Retiring Canfield math teacher hopes to divide time among family, education and Mickey D’s

The Vindicator (Youngstown)


Debbie Haverstock, a math teacher for 36 years at Canfield Village Middle School, is retiring at the end of this school year. She has used her ability to play trumpet and employed other unexpected teaching methods over the years. “I’m as crazy as seven graders,” she said.

By Kristine Gill


Debbie Haverstock sees golden arches in her future.

“I’m going to follow some dreams,” said the Youngstown native and math teacher at Canfield Village Middle School.

Among them are becoming a pharmacy technician, spending time with her grandson and working at McDonald’s.

“I went to school in the 1960s, and my dad wouldn’t let me work,” she said. “School was my job. I always thought working at McDonald’s would be fun.”

Haverstock, 59, will have time to do just that once she retires in June after 36 years teaching math to middle school students.

“She’s been here a long time,” said seventh-grader Joey Ferraro.

Haverstock told her students about her retirement Wednesday.

“They were ready to party” Thursday, she said.

Though premature in this case, Haverstock loves to celebrate every occasion.

Her husband, a retired English teacher from Boardman schools, sends flowers to her classroom on her birthday each year, and she even tells students her age.

“We celebrate on my birthday, and I tell them they are to behave and have their homework done,” she said.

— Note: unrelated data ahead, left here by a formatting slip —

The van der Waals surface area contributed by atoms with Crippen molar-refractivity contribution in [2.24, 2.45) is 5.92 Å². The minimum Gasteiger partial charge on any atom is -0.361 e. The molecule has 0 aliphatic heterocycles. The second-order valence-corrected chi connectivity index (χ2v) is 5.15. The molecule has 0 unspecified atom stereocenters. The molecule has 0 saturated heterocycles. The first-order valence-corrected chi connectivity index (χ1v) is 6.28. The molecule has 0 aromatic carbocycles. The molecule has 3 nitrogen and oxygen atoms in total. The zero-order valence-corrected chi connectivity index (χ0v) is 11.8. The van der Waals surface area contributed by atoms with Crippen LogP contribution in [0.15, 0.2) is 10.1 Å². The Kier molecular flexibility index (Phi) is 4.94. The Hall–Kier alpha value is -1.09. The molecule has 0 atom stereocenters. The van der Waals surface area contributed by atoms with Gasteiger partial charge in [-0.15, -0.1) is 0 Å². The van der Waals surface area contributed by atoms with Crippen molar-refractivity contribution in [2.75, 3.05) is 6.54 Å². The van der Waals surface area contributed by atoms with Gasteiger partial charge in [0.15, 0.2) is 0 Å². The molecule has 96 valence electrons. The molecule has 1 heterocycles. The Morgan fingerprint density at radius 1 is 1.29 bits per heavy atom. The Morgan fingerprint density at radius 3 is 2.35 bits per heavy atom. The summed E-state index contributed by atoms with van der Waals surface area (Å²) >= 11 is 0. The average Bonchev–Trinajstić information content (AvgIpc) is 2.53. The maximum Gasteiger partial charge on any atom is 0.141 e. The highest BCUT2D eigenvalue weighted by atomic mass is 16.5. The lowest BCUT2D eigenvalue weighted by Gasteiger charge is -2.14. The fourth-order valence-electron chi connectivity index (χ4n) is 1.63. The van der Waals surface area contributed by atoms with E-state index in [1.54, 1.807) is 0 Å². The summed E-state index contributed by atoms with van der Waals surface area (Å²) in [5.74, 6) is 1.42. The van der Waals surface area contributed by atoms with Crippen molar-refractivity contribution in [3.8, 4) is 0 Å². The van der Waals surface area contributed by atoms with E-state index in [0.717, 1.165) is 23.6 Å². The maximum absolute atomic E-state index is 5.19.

On the first day of school each year, she stands in front of the school as the buses arrive blaring Reveille on her trumpet. On the last day she plays taps as the final bus pulls away.

“I try to incorporate music,” she said. “I’m as crazy as seventh-graders are.”

She plays trumpet in Old North Church of Canfield’s brass band and the Canfield Community Concert Band.

On Thursday, she had her students memorize how to compute the circumference of a circle by singing the formula to the tune of Kumbaya.

“You guys laugh at me now, but I hear students humming this during the tests,” she said.

Having a sense of humor helps students learn difficult math concepts and keeps her sane, she said.

“With her it’s easy,” said student Grace Blasko.

“She just has a great way of teaching,” said student Victoria Pacheco.

A graduate of Westminster College and Kent State University, Haverstock was a track and cheerleading coach for Canfield for several years.

She is the adviser for two math groups: TAPS, Team Approach to Problem Solving and Math Counts, a group through the National Engineering Association. In 2009, she was the district’s recipient for the teacher of the year award through the Ohio Council of Teachers of Mathematics.

Haverstock has co-taught with fellow math teacher Diane Tirak since 1992.

“She has a great sense of humor,” Tirak added. “She says if you’re going to teach this grade, you have to laugh.”

Though she’s going to miss her students, Haverstock is looking forward to possibly serving french fries and tackling whatever new venture comes her way.

“I’ve loved this job for 36 years,” she said. “I’m excited to start a new chapter.”

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